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ntroduction to Monte Carlo simulation
This article was adapted from Microsoft Office Excel 2007 Data Analysis and Business Modeling by Wayne L. Winston. Visit Microsoft Learning to learn more about this book. This classroom-style book was developed from a series of presentations by Wayne Winston, a well known statistician and business professor who specializes in creative, practical applications of Excel. So be prepared — you may need to put your thinking cap on. In this article

* Overview
* Who uses Monte Carlo simulation?
* What happens when I enter =RAND() in a cell?
* How can I simulate values of a discrete random variable? * How can I simulate values of a normal random variable?
* How can a greeting card company determine how many cards to produce? * Problems
Overview
* Who uses Monte Carlo simulation?
* What happens when I type =RAND() in a cell?
* How can I simulate values of a discrete random variable? * How can I simulate values of a normal random variable?
* How can a greeting card company determine how many cards to produce? We would like to accurately estimate the probabilities of uncertain events. For example, what is the probability that a new product’s cash flows will have a positive net present value (NPV)? What is the risk factor of our investment portfolio? Monte Carlo simulation enables us to model situations that present uncertainty and then play them out on a computer thousands of times.  NOTE    The name Monte Carlo simulation comes from the computer simulations performed during the 1930s and 1940s to estimate the probability that the chain reaction needed for an atom bomb to detonate would work successfully. The physicists involved in this work were big fans of gambling, so they gave the simulations the code name Monte Carlo. In the next five chapters, I’ll provide some examples of how you can use Microsoft Office Excel 2007 to perform Monte Carlo simulations.  TOP OF PAGE

Who uses Monte Carlo simulation?
Many companies use Monte Carlo simulation as an important part of their decision-making process. Here are some examples. * General Motors, Proctor and Gamble, Pfizer, Bristol-Myers Squibb, and Eli Lilly use simulation to estimate both the average return and the risk factor of new products. At GM, this information is used by the CEO to determine which products come to market. * GM uses simulation for activities such as forecasting net income for the corporation, predicting structural and purchasing costs, and determining its susceptibility to different kinds of risk (such as interest rate changes and exchange rate fluctuations). * Lilly uses simulation to determine the optimal plant capacity for each drug. * Proctor and Gamble uses simulation to model and optimally hedge foreign exchange risk. * Sears uses simulation to determine how many units of each product line should be ordered from suppliers—for example, the number of pairs of Dockers trousers that should be ordered this year. * Oil and drug companies use simulation to value "real options," such as the value of an option to expand, contract, or postpone a project. * Financial planners use Monte Carlo simulation to determine optimal investment strategies for their clients’ retirement.  TOP OF PAGE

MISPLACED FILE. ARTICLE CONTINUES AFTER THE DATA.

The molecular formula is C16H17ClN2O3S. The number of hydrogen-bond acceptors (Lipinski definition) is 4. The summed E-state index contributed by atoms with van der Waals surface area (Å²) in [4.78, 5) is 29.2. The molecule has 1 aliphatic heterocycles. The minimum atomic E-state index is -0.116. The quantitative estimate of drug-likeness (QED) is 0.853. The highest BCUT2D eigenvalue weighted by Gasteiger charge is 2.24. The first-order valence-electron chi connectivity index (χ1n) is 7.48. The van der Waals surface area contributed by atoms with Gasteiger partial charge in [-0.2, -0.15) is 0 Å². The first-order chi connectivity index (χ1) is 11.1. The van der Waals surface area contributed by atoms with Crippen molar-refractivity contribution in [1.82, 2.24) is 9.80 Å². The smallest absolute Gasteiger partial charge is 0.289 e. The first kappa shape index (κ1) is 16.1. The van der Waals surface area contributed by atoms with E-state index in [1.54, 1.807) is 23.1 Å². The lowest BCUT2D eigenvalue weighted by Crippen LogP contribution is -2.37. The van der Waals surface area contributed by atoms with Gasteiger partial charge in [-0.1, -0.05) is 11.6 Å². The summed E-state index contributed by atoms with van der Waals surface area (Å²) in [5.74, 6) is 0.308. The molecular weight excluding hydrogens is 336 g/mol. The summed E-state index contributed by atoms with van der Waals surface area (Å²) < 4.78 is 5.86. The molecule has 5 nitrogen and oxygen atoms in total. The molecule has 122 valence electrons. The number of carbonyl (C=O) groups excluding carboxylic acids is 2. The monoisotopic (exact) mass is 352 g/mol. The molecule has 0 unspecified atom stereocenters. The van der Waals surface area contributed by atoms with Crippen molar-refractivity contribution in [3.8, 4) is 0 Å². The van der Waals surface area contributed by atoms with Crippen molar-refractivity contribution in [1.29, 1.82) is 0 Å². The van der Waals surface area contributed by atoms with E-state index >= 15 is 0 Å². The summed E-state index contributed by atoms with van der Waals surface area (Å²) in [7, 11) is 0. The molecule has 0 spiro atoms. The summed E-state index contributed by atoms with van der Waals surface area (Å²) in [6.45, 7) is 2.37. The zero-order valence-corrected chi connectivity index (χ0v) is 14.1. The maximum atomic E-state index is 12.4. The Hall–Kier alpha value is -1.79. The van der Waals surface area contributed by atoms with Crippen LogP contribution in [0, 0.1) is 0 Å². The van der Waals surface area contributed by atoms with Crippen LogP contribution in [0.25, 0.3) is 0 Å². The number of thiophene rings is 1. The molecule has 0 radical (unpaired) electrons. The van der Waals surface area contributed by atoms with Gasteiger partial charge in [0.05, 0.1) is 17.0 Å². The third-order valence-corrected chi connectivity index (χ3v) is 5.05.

What happens when I type =RAND() in a cell?
When you type the formula =RAND() in a cell, you get a number that is equally likely to assume any value between 0 and 1. Thus, around 25 percent of the time, you should get a number less than or equal to 0.25; around 10 percent of the time you should get a number that is at least 0.90, and so on. To demonstrate how the RAND function works, take a look at the file Randdemo.xlsx, shown in Figure 60-1.

Figure 60-1 Demonstrating the RAND function
 NOTE    When you open the file Randdemo.xlsx, you will not see the same random numbers shown in Figure 60-1. The RAND function always automatically recalculates the numbers it generates when a...
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